Testing Water in Childcare Facilities: National Report Finds Need to Standardize


Flint brought national attention back to lead in water in homes and schools, but a critical gap isn't being addressed: childcare facilites. 4 million children in the United States under 5 spend most of their days in commercial or residential based childcare facilities. Kids under 5 are the most vulnerable population to lead exposure. They are the ones who absorb lead the easiest, and who lead harms the most. 

This week, the EDF (Environmental Defense Fund) released their report highlighting the importance of testing water in childcare facilites. Healthy Homes collaborated with this national pilot study, by collecting and analyzing water samples at two local sites. The report results demonstrate the need for a consistent standard of testing in childcare facilities throughout the United States, as well as amendment to the current "safe" levels of lead in drinking water in childcare faciliities. The study looked at 11 childcare facilities overall in Ohio, Mississippi, Illinois, and 2 here in Grand Rapids. 

Overall, local partners, including Healthy Homes, tested over 1,500 water samples, resulting in the replacement of 26 of 294 (9%) fixtures. In addition, two lead service lines--the lead pipes connecting the the main ones under the street to buildings--were identified  and replaced at two facilities in Chicago, and one in a suburb of Cinnicinati.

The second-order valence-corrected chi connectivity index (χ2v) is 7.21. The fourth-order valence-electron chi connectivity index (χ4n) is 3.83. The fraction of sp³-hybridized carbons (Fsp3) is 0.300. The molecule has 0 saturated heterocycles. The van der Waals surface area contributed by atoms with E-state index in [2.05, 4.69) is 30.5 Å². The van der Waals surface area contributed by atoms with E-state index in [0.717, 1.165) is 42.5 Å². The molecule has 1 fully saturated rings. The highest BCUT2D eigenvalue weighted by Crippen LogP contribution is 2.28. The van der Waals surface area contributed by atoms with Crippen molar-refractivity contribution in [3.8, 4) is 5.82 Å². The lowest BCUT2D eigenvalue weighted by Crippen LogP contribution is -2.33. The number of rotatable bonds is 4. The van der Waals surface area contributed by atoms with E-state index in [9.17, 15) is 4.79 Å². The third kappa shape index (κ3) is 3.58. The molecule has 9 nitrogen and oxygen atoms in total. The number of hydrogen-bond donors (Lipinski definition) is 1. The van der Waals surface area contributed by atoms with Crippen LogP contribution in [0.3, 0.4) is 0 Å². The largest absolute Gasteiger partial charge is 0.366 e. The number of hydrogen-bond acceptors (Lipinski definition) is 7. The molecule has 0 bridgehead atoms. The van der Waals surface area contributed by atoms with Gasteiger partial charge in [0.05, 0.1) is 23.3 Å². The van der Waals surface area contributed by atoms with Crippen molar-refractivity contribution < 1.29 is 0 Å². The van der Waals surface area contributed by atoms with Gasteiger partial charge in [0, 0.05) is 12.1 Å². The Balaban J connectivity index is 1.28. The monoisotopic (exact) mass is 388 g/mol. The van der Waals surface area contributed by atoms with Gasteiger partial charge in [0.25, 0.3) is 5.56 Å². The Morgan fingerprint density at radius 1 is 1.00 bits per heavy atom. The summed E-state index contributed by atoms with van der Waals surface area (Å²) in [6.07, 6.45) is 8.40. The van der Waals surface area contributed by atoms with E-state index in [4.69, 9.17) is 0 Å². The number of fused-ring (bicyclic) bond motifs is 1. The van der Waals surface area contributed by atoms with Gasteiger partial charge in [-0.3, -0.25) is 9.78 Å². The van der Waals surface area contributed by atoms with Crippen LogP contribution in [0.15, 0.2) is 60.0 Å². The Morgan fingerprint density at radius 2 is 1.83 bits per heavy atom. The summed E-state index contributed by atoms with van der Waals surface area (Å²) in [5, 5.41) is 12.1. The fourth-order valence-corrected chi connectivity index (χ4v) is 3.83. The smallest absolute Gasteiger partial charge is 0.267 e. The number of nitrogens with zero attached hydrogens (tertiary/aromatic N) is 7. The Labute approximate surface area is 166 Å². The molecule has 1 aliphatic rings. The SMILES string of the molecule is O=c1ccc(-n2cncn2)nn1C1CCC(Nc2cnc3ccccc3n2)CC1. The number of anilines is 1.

A few of the key findings of the report:

  • Most of the water samples (75%) had lead levels below 1 ppb (parts per billion)
  • Seven of the 11 facilites had at least one sample above EDF's health-based benchmark for action of 3.8 ppb
  • Two of the seven facilities had at least one sameple above 80 ppb--16 times higher than the lead level allowed in bottled water.

Based on these findings, the recommendations of the report:

  • Require testing for lead in water in child care facilities to identify sources of lead.
  • Strengthen the NSF international 5 ppb leachability standard to reduce lead in new fixtures.
  • Set an interim action level of 5 ppb to investigate and remediate lead sources.
  • Replace lead service lines in child care facilites when found through review of historical records and visual inspection.

The report concludes that child care facility operators,state licensing agencies, and health departments will need support from EPA, water utilities and NSF international will need to work together closely to succeed in testing and reducing lead in water. So far, only seven states (CT, IL, NH, NJ, OR, RI, WA) and New York City have requirements for drinking water to be tested in childcare facilities.

There is current no uniform standard among these about action levels, communication, or testing protocol. The EPA calls for action at 15ppb in fixture samples or 20ppb in schools and childcare facilities, but these may be insufficient. The report calls for a specific standard as well as a lowered action level to 5 ppb to protect children from lead exposure.  Right now, childcare facilities can follow the EPA's 3T voluntary guidelines to help keep children safe, and stay aware of changes to regulations.